The rise and fall of the Kony 2012 campaign: A timeline
The viral video catapulted a murderous warlord into the global spotlight. But the exposure also cast an unflattering light on the group behind the clip
Not many Americans had heard of Joseph Kony, the leader of Uganda's Lord's Resistance Army (LRA), before a 30-minute video cataloguing his atrocities took the internet by storm. Kony 2012 was seen by tens of millions of people, and was lauded for raising awareness about the LRA's brutal practices, which include the rape and conscription of children. However, the American group behind the video, Invisible Children, soon came under criticism for sentimentalizing and dumbing down Uganda's multifaceted conflict. Then the group's members and practices came under ethical scrutiny as well. Here, a timeline of Invisible Children's rise and fall:
March 8, 2012
Kony 2012 zips by the 35-million-viewer mark, even as Invisible Children is hit with criticism that the video manipulates the facts and exaggerates the clout of the LRA, which is not nearly as large as it once was. Invisible Children says such criticism is "myopic," given that Kony is undeniably evil and the video raised vital awareness of that fact.
March 9, 2012
The Obama administration joins Oprah Winfrey and other luminaries in throwing its support behind the video. "We congratulate the hundreds of thousands of Americans who have mobilized to this unique crisis of conscience," says Press Secretary Jay Carney.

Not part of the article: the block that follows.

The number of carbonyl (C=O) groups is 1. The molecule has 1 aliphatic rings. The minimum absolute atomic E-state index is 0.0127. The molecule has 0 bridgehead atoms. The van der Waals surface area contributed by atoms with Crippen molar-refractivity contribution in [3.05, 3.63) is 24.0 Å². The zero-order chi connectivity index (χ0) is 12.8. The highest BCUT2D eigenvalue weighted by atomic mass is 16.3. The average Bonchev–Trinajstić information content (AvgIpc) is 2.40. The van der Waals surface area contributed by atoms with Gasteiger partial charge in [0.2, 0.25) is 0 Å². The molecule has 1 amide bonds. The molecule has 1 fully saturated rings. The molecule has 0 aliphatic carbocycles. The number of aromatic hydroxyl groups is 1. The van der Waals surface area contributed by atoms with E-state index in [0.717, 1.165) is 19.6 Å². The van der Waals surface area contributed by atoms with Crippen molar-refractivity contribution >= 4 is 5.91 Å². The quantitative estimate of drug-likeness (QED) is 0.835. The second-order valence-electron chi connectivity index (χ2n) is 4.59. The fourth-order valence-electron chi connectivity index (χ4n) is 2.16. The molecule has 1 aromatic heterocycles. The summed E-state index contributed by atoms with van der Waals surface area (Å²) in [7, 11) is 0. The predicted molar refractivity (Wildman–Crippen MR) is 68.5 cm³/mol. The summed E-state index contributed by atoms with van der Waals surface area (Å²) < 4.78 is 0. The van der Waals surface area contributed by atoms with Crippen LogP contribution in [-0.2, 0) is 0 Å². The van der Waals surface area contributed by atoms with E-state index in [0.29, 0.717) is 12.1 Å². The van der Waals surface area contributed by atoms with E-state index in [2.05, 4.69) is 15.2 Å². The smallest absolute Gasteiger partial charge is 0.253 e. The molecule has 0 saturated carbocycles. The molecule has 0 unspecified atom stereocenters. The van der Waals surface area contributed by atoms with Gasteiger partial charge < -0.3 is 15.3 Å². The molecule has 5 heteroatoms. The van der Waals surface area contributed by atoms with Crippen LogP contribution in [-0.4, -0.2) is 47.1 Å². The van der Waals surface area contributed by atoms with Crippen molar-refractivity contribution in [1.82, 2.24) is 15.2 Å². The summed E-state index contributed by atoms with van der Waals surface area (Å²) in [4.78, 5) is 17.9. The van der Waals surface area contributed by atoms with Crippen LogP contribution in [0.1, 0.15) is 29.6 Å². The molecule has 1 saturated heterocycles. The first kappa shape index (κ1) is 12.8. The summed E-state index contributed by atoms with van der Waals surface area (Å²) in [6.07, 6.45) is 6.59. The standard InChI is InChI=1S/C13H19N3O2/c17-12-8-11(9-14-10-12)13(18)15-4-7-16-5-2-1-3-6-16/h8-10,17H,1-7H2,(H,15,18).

March 11, 2012
Reports suggest that Invisible Children is funded by Christian foundations that are strong supporters of creationism and anti-gay movements.
March 14, 2012
Ugandans throw rocks at a screening of Kony 2012 in the town of Lira, complaining that the film is a "foreign, inaccurate account that belittled and commercialized their suffering," says Malcolm Webb at Al Jazeera.
March 15, 2012
Jason Russell, the co-founder of Invisible Children, is hospitalized after running through the streets of San Diego in his underwear. A video of the incident, in which he can be seen screaming and possibly masturbating, is spread across the web. Invisible Children says Russell was suffering from "exhaustion, dehydration, and malnutrition."
March 21, 2012
Russell's wife says in a statement that her husband is being treated for "brief reactive psychosis," which is "a common experience given the great mental, emotional, and physical shock his body has gone through in the last two weeks. Even for us, it’s hard to understand the sudden transition from relative anonymity to worldwide attention – both raves and ridicules, in a matter of days."
March 26, 2012
Filmmaker Chris Abbas claims that Invisible Children stole images from his film Cassini Mission and used them in Kony 2012. Indeed, "parts of his film are clearly used in the beginning of Kony 2012," says Matthew Fleischer at MediaBistro.
March 27, 2012
A video surfaces of Jedidiah Jenkins, a top official at Invisible Children, drinking from a bottle of vodka and bragging about how he would keep $900,000 of a $1 million grant the group had received for Haitian earthquake relief. Jenkins says the video was meant to be a joke, and that it was only water in the vodka bottle.
March 28, 2012
Kony 2012 nears the 86-million-viewer mark on YouTube.